to back them up in Smith's time as well as today. It was not a bad idea and a very good gimmick as well for Smith as he had the talent and ambition to do both.
However with all dancers, aging can kill your dance popularity, but not the music/song... So as he aged it became more "back to song" than dance for him.
On some of his sheet music or dance flyers you can see he performed the dance as well s wrote the songs for it. He was not the first, the only, or the last person to do this, but his music was more popular than most of those who did it at the time but would be remembered for his music more than his dances over time and the dance side would be probably forgot about as well if he didn't have a few high profile females partners.
It has been written that it was he and Francis Demerest who introduced the Tango to the United States, danced the Apache dance with Louise Alexander as well as promoting new dances of the time. Since a new era was emerging in dance forms, Smith would become a musical pioneer as well as a dancer (similar to Perry Bradford) helping to displace the marching bands with 'dance bands' by creating his own dance Orchestra (Joseph C. Smith Orchestra and also known as The Joseph C. Smith Trio and finally the Joseph C. Smith and His Mount Royal Hotel Orchestra).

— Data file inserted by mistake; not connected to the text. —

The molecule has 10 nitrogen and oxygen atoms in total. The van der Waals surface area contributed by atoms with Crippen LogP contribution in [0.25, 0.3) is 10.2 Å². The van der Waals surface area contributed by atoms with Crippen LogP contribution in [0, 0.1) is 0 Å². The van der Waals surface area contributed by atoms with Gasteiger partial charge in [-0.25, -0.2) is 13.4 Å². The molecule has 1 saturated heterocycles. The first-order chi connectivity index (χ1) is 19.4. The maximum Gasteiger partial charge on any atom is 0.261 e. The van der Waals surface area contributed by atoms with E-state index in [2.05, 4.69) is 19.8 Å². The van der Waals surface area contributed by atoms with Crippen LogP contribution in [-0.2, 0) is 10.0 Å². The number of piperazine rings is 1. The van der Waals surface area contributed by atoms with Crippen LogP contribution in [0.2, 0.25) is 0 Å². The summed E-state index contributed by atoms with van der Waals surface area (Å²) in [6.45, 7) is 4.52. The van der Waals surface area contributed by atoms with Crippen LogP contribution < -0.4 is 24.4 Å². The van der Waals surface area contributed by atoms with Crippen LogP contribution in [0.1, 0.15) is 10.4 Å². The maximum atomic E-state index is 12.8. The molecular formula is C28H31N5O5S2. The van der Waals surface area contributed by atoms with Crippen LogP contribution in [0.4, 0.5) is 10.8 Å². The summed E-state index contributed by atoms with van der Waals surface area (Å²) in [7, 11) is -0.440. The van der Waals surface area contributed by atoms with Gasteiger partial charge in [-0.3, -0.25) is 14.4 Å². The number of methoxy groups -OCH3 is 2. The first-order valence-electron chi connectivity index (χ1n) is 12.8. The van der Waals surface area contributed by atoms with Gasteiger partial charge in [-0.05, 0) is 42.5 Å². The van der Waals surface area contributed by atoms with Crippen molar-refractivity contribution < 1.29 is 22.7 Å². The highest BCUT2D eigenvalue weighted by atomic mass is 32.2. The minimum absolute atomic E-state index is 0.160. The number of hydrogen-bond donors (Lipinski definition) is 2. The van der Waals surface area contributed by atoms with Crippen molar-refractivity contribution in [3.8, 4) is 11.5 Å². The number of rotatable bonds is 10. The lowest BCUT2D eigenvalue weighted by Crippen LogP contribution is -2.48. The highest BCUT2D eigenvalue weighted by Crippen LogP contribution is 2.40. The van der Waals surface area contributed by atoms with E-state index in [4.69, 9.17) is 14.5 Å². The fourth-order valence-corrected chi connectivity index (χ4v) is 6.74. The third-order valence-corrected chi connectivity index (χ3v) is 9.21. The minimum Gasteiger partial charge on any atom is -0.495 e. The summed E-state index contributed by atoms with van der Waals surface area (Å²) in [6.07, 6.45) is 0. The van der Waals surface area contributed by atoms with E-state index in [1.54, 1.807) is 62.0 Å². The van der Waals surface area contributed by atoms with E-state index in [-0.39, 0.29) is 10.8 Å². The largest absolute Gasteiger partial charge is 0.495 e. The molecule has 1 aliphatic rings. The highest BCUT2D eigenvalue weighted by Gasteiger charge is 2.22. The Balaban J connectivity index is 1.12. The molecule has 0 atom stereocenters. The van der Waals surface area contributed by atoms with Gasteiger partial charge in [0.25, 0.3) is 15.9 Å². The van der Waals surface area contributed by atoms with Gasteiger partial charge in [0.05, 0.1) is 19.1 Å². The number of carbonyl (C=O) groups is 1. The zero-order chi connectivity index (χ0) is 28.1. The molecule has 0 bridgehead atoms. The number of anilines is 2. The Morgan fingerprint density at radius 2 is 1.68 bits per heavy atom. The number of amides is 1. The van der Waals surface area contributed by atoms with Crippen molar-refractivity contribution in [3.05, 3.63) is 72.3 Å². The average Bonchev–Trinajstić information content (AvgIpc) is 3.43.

Smith's Orchestra began recording for the Victor Talking Machine Company on September 25, 1916 and Brunswick around 1923. Mr. Smith had been an important factor in Metropolitan dancing circles. Smith paved the way for Paul Whiteman and Isham Jones Orchestra's, and others of the 1920's. Joseph C. Smith's music was to became out of fashion though by February 1922 but he is remembered as his arrangements show his attempts to jazz up the banal dance tunes of his time.
The 1915 movie entitled 'the Apaches of Paris' portray him dancing the infamous Apache dance with Laura Hamilton. Smith lost his savings in the Wall Street crash of 1929 and spent his last years in Florida. Around 1923 he moved to Montreal, Canada and played at the Mount Royal Hotel. His last known recording is dated 1925 under the name "Joseph C. Smith and His Mount Royal Orchestra". Moved from New York to Miami Florida in 1945 and called it home. Joseph C. Smith, 81, of 1048 Alton Rd., Miami Beach died at his home on Monday 3/22/1965. His wife was his only survivor.